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Saturday, March 15, 2014

Rethinking Capital Punishment

Via Ad Orientem.
But as Ron Sider noted in The Early Church on Killing (Baker Academic, 2012), those Fathers who discussed capital punishment found it unthinkable that a follower of Christ could take a life, even as part of a judicial sentence. Lactantius said that a Christian should not even accuse someone of a capital crime, "because it makes no difference whether you put someone to death by word or by sword since it is the act of putting to death itself which is prohibited." Origen, recognizing that capital punishment had a place under the Old Covenant, drew a stark contrast between the law of Moses and the law of Christ. Christians, he said, cannot "condemn [someone] to be burned or stoned." Tertullian asked whether a Christian could be a civil magistrate and concluded that believers must avoid "sitting in judgment on someone's life."
Way back when, sociopaths were exiled or killed or died in the course of short, brutal lives. In the modern era, non-criminals, including crime victims, have to come up with $20K/yr per prisoner to keep sociopaths clothed, housed and fed and protected behind high walls from extra-judicial retribution.

The linked article draws a parallell with slavery, another institution which was said to be unworkable with Christian praxis. People with very low marginal product used to be slaves, because otherwise they were vagrant beggars. When they got sick or the weather got too cold or they couldn't find food, they died. Then we outlawed slavery and gave low marginal producers welfare so they wouldn't die. Now, the poor are obese and have children they can't afford.

These debates only take place in that interregnum between the institution of the welfare state and the point at which net consumption outpaces the capacity or the will of net producers to fund it. After that, what's old is new again and these debates don't happen.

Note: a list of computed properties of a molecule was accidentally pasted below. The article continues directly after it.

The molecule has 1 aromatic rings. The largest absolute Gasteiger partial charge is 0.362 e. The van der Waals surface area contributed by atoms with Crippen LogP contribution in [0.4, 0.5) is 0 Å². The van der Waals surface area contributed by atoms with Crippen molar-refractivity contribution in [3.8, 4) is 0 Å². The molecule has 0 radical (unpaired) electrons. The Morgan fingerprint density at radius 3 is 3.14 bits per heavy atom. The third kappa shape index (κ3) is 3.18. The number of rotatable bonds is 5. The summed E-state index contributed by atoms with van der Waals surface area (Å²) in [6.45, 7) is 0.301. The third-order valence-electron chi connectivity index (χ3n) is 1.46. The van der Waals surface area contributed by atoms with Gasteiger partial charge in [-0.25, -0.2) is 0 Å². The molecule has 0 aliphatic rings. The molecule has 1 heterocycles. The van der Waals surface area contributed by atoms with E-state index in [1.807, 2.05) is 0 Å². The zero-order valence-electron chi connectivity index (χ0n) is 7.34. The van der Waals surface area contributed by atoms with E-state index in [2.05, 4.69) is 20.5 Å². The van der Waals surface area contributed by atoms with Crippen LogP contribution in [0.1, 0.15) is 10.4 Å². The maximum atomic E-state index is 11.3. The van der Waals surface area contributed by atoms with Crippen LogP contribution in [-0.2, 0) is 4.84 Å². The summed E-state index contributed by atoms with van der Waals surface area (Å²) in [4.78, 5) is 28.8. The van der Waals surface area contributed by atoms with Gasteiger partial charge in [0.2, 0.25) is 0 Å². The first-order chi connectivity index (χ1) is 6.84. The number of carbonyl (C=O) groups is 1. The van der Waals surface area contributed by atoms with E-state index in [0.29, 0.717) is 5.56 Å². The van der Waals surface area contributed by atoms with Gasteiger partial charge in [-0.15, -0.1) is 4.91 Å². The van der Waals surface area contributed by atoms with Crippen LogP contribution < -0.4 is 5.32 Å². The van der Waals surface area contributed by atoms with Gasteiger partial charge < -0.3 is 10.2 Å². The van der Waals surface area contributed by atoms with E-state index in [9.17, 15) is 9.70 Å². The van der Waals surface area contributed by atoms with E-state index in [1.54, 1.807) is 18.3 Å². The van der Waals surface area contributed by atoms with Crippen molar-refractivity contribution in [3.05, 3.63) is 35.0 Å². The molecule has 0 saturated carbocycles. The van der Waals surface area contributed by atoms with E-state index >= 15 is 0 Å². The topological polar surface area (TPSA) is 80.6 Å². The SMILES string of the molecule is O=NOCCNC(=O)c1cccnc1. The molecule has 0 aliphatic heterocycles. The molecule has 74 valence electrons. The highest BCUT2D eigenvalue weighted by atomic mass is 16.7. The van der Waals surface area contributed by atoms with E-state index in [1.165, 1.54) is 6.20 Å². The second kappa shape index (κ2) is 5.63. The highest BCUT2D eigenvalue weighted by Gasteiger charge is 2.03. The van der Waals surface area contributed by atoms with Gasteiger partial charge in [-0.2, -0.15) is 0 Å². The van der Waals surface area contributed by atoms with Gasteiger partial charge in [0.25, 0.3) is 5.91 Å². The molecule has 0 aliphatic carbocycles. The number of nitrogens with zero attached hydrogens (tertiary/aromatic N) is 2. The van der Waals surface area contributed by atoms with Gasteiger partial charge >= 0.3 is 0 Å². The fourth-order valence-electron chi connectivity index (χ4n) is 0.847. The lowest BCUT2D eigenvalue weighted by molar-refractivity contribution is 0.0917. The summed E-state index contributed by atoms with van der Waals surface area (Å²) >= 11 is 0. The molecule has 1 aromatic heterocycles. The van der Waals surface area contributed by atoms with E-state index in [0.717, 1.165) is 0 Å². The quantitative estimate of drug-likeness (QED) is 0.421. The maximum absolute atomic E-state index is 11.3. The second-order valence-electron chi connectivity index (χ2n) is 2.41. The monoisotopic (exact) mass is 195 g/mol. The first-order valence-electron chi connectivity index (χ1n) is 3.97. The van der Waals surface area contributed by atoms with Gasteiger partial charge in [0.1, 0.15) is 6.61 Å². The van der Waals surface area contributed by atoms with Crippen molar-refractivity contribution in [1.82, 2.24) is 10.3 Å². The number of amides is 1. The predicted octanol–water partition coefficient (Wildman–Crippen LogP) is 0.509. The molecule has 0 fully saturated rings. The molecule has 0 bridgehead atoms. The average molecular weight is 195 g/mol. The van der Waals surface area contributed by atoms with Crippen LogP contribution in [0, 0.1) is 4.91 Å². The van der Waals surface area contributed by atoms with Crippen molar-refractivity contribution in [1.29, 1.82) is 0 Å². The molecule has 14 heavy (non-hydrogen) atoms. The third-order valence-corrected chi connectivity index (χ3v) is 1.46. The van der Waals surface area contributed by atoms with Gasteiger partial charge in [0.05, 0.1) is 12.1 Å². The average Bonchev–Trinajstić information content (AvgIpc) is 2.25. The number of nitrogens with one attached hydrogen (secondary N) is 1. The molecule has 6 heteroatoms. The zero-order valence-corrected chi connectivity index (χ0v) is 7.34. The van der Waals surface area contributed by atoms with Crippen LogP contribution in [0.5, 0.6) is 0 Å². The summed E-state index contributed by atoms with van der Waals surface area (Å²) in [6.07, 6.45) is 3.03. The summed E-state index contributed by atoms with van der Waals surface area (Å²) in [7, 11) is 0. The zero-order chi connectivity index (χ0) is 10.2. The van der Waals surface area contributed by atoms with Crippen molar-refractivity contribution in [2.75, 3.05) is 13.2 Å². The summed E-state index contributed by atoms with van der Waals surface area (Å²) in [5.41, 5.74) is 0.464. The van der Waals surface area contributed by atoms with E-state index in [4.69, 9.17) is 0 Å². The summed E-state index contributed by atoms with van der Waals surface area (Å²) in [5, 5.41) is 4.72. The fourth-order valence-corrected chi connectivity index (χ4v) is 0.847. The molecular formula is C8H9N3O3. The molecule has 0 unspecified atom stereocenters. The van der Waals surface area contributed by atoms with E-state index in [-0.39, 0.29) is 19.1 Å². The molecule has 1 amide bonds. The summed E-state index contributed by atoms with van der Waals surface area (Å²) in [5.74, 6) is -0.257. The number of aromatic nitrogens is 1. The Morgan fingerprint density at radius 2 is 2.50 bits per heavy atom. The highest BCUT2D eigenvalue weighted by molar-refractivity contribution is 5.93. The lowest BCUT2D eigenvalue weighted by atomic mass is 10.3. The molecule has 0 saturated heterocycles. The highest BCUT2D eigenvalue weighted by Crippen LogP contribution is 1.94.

10 comments:

Porter said...

That last paragraph was outstanding. I wish I'd thought of it.

Ingemar said...

One argument trotted out by anti capital punishment types is that the death penalty is too expensive because of the appeals process.

This of course is a relatively modern aspect of the criminal justice system and a completely artificial construct.

My counter argument is--Is it more expensive to execute a criminal, or keep him alive until old age at the taxpayer's expense?

Bob Wallace said...

It is now possible to tell a psychopath from brain scans, and apparently it's fairly easy. See James Fallon on this.

Personally, I believe anyone who wants to be a police officer or a politician should be forced to undergo that scan - and if they fail they should be forbidden to enter either of those professions.

I wouldn't mind seeing them sterilized. Again, see Fallon, who is related to Lizzie Borden and is a direct descendent of the first man in the U.S. who was executed for murdering one of his parents.

Anonymous said...

Aren't you one of those low marginal producers if you aren't one of the top 1%?

Northern Refugee said...